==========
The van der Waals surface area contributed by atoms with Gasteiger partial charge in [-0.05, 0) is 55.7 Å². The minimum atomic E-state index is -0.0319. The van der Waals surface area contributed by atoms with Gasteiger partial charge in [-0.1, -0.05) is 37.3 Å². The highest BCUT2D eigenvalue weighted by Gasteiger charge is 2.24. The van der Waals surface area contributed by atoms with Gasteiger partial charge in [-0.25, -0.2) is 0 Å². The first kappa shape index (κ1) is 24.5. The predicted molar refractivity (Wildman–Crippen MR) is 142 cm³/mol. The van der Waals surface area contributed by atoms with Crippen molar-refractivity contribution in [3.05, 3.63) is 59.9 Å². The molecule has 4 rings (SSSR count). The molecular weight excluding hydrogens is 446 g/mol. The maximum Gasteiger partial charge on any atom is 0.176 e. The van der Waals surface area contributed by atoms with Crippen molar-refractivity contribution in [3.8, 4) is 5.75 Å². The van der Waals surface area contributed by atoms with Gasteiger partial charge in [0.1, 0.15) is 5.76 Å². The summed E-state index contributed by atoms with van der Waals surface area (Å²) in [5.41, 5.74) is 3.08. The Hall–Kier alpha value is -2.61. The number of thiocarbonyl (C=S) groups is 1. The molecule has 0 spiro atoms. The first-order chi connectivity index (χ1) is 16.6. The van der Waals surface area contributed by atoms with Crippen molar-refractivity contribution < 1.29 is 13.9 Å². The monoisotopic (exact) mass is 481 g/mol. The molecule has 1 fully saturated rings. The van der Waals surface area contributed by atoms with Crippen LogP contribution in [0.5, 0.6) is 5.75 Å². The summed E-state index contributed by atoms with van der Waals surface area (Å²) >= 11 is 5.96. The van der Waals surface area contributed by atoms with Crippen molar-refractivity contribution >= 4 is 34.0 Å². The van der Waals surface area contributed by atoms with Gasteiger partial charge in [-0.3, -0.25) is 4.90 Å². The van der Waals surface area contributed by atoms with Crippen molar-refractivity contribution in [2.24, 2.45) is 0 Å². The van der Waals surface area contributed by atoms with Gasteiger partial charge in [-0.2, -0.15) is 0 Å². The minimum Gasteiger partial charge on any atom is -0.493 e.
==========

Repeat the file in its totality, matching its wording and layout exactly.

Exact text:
The van der Waals surface area contributed by atoms with Gasteiger partial charge in [-0.05, 0) is 55.7 Å². The minimum atomic E-state index is -0.0319. The van der Waals surface area contributed by atoms with Gasteiger partial charge in [-0.1, -0.05) is 37.3 Å². The highest BCUT2D eigenvalue weighted by Gasteiger charge is 2.24. The van der Waals surface area contributed by atoms with Gasteiger partial charge in [-0.25, -0.2) is 0 Å². The first kappa shape index (κ1) is 24.5. The predicted molar refractivity (Wildman–Crippen MR) is 142 cm³/mol. The van der Waals surface area contributed by atoms with Crippen molar-refractivity contribution in [3.05, 3.63) is 59.9 Å². The molecule has 4 rings (SSSR count). The molecular weight excluding hydrogens is 446 g/mol. The maximum Gasteiger partial charge on any atom is 0.176 e. The van der Waals surface area contributed by atoms with Crippen molar-refractivity contribution in [3.8, 4) is 5.75 Å². The van der Waals surface area contributed by atoms with Gasteiger partial charge in [0.1, 0.15) is 5.76 Å². The summed E-state index contributed by atoms with van der Waals surface area (Å²) in [5.41, 5.74) is 3.08. The Hall–Kier alpha value is -2.61. The number of thiocarbonyl (C=S) groups is 1. The molecule has 0 spiro atoms. The first-order chi connectivity index (χ1) is 16.6. The van der Waals surface area contributed by atoms with Crippen molar-refractivity contribution < 1.29 is 13.9 Å². The monoisotopic (exact) mass is 481 g/mol. The molecule has 1 fully saturated rings. The van der Waals surface area contributed by atoms with Crippen LogP contribution in [0.5, 0.6) is 5.75 Å². The summed E-state index contributed by atoms with van der Waals surface area (Å²) >= 11 is 5.96. The van der Waals surface area contributed by atoms with Crippen molar-refractivity contribution >= 4 is 34.0 Å². The van der Waals surface area contributed by atoms with Gasteiger partial charge in [-0.3, -0.25) is 4.90 Å². The van der Waals surface area contributed by atoms with Crippen molar-refractivity contribution in [2.24, 2.45) is 0 Å². The van der Waals surface area contributed by atoms with Gasteiger partial charge in [-0.2, -0.15) is 0 Å². The minimum Gasteiger partial charge on any atom is -0.493 e.